iModeler Review: Trumpeter 1/35 Tiger I late w/Zimmerit (09540) – Part 2
This article is part of a series:
Basic Construction is Basic.
Building the kit is very straight forward – after all, the Tiger is more or less a box with some doodads attached to it. I followed the first steps of the instructions and attached the swing arms and the final drive plates. These plates will leave a slight gap where they meet the hull sides which needs to be filled.
The fixture above the idler wheel mount should sit parallel to the hull bottom, not angled as Trumpeter would suggest. Easiest fix is to cut off the locating pins and glue the part on horizontally, conveniently covering the wrong locating holes.
After assembling the main hull parts you are left with some seams, especially at the rear. As I knew these seams would be covered by the Zimmerit I did not bother filling them.
Applying the Zimmerit plates is easy, cut them out of their carrier sheet and glue them on. I would suggest running a good amount of Tamiya Extra Thin along the edges and applying some pressure to the Zimmerit until the plastic melts and forms a bead along the edge. Sanding this bead after it dries will give you a smooth joint without any gaps.
Speaking of gaps, the joint between the hull sides and rear plate Zimmerit is not the best. Using a small strip of the carrier sheet, I filled the gap and again used plenty of glue to smooth things out.
For some reason Trumpeter omitted one hole on the rear Zimmerit plate – but to be fair, the instructions tell you to cut it out. I did a so-so job on that, but the real stuff was far from perfect, so I can live with the results.
One thing that bothered me was the look of the side fenders. Trumpeter gives you attachment points along the hull sides which fit into corresponding notches on the fenders. With the Zimmerit glued on, these points no longer stand proud of the hull, and simply attaching the fenders will result in some ugly gaps. I decided to sand off the backs of the fenders to get rid of the notches, and at the same time cut them apart to prevent that factory-fresh straight look.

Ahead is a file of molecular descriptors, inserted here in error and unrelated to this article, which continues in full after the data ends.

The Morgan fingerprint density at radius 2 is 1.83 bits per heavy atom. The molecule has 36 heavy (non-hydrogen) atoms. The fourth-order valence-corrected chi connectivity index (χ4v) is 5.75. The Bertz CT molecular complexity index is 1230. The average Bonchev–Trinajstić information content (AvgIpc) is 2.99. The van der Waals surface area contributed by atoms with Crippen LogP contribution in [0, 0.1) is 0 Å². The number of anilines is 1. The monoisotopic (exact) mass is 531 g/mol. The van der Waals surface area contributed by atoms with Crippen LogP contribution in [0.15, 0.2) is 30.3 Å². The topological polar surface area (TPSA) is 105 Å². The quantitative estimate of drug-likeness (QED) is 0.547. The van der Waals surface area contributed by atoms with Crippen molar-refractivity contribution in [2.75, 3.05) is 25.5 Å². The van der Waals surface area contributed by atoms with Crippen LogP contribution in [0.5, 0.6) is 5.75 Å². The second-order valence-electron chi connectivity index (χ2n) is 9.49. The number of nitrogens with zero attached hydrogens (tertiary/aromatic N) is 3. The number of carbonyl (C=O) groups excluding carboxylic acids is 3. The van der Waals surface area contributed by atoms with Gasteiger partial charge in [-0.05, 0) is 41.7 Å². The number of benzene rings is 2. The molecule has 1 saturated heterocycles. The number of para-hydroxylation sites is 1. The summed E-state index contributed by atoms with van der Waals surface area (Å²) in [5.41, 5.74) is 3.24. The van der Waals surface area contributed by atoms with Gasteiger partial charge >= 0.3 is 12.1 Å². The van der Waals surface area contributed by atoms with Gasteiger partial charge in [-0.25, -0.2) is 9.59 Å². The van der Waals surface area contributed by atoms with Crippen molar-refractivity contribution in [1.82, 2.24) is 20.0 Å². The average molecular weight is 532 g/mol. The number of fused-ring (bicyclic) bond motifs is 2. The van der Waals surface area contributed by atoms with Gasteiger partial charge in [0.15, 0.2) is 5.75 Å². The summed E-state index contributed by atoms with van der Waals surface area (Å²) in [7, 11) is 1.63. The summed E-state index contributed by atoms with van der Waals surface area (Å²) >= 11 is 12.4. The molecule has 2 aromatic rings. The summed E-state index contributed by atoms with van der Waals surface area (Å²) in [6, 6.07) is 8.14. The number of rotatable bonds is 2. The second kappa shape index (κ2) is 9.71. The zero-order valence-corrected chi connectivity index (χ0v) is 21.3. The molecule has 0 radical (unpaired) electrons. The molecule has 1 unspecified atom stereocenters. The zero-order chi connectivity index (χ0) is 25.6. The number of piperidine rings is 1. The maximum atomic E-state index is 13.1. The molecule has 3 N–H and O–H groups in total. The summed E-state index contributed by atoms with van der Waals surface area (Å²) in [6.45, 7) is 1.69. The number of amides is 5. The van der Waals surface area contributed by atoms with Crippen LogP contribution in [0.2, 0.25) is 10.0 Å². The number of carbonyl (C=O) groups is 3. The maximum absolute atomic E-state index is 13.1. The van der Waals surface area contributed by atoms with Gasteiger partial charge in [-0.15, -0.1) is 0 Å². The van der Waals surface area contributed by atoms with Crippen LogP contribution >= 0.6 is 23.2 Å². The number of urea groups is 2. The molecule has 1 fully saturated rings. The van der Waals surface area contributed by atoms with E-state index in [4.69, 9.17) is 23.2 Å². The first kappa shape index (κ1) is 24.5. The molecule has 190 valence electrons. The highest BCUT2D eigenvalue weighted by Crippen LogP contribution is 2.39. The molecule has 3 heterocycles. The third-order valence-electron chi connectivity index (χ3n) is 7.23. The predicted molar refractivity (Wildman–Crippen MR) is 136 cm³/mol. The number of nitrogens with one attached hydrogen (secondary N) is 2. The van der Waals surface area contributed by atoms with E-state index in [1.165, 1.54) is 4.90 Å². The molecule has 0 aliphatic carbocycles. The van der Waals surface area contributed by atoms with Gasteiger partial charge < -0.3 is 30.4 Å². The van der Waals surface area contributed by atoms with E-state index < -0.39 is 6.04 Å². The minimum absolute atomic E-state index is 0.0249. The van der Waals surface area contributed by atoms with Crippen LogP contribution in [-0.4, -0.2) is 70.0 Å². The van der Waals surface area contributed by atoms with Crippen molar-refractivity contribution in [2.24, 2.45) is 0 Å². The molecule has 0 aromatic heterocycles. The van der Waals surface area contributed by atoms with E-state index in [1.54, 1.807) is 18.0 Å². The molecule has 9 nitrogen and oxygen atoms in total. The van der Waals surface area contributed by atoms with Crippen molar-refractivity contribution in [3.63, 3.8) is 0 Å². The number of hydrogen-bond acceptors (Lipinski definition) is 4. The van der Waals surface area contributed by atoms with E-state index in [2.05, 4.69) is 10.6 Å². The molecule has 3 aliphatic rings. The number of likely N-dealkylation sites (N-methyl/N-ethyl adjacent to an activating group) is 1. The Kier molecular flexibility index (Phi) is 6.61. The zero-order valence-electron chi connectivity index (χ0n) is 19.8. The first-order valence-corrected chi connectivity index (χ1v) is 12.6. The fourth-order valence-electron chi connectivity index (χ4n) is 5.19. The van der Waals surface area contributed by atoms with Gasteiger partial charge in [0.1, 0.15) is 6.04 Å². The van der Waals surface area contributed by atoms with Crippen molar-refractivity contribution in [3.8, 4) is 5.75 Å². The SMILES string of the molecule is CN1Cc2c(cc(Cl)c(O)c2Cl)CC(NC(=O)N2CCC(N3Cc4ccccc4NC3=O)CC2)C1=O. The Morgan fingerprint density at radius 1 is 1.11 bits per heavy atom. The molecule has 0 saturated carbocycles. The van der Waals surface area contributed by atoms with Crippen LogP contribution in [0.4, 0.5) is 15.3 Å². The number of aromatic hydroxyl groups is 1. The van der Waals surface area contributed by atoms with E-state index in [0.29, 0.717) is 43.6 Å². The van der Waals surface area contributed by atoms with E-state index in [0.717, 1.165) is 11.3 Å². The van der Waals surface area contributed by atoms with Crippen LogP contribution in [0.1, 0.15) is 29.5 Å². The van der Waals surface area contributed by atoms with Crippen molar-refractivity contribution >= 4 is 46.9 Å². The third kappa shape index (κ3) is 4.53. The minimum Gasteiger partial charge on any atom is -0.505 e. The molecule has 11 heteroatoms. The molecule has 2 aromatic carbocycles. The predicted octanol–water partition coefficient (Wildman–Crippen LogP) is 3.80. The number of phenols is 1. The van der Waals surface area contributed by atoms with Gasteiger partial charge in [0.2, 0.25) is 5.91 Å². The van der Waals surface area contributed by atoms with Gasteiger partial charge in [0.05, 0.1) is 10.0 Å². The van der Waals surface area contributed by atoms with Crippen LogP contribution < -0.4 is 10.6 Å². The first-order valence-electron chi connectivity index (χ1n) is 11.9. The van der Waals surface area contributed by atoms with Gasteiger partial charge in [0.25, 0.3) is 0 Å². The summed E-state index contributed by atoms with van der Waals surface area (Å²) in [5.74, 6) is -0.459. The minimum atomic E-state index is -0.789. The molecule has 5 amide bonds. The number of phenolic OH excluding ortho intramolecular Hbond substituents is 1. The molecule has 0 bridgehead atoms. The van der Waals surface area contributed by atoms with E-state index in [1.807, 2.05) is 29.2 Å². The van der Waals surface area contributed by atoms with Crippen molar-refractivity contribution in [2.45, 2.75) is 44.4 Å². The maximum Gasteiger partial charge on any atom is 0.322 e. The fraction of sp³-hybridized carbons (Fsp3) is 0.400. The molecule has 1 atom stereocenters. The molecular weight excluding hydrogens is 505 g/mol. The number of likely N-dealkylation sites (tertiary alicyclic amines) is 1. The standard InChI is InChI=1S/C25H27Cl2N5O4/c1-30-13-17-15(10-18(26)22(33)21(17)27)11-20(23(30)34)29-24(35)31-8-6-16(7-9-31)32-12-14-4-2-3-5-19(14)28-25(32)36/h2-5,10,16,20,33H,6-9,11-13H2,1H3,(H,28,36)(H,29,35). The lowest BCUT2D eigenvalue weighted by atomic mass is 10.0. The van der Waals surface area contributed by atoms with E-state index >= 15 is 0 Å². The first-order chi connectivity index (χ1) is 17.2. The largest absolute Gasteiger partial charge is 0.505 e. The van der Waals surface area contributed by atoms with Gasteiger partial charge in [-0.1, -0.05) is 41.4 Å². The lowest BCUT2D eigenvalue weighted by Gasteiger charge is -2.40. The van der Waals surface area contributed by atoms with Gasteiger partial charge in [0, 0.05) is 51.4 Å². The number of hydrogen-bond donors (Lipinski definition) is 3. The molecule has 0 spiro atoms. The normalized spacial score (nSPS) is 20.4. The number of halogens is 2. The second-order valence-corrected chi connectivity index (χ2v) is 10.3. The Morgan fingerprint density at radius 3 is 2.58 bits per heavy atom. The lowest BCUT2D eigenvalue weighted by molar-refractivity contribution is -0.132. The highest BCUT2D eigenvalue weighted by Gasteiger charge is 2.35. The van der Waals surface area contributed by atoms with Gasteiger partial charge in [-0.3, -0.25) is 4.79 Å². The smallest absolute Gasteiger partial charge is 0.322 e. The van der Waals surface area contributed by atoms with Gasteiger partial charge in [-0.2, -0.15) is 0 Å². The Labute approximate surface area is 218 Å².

Attaching all the small parts to the hull took a bit of time, but went without issues. When using the kit-supplied tow cables you will want to glue them down one step at a time, making sure the glue has set before moving on to the next section, thereby ensuring a natural fit.
And here is one omission from the kit that I failed to correct until it was too late: The jack on the rear plate should have an additional clamp holding the crank in place. Silly me…
A Quick Turret.
This one is easy. Glue the main parts together, remove the vision slits on both sides (as indicated in the instructions), and slowly glue the Zimmerit to the side walls, working in sections and bending the sheet as you go. The stowage bin needed a small amount of filler on its underside, apart from that everything fit perfectly. As mentioned in part 1, I sanded the commander’s cupola ring smooth, removing the cast texture.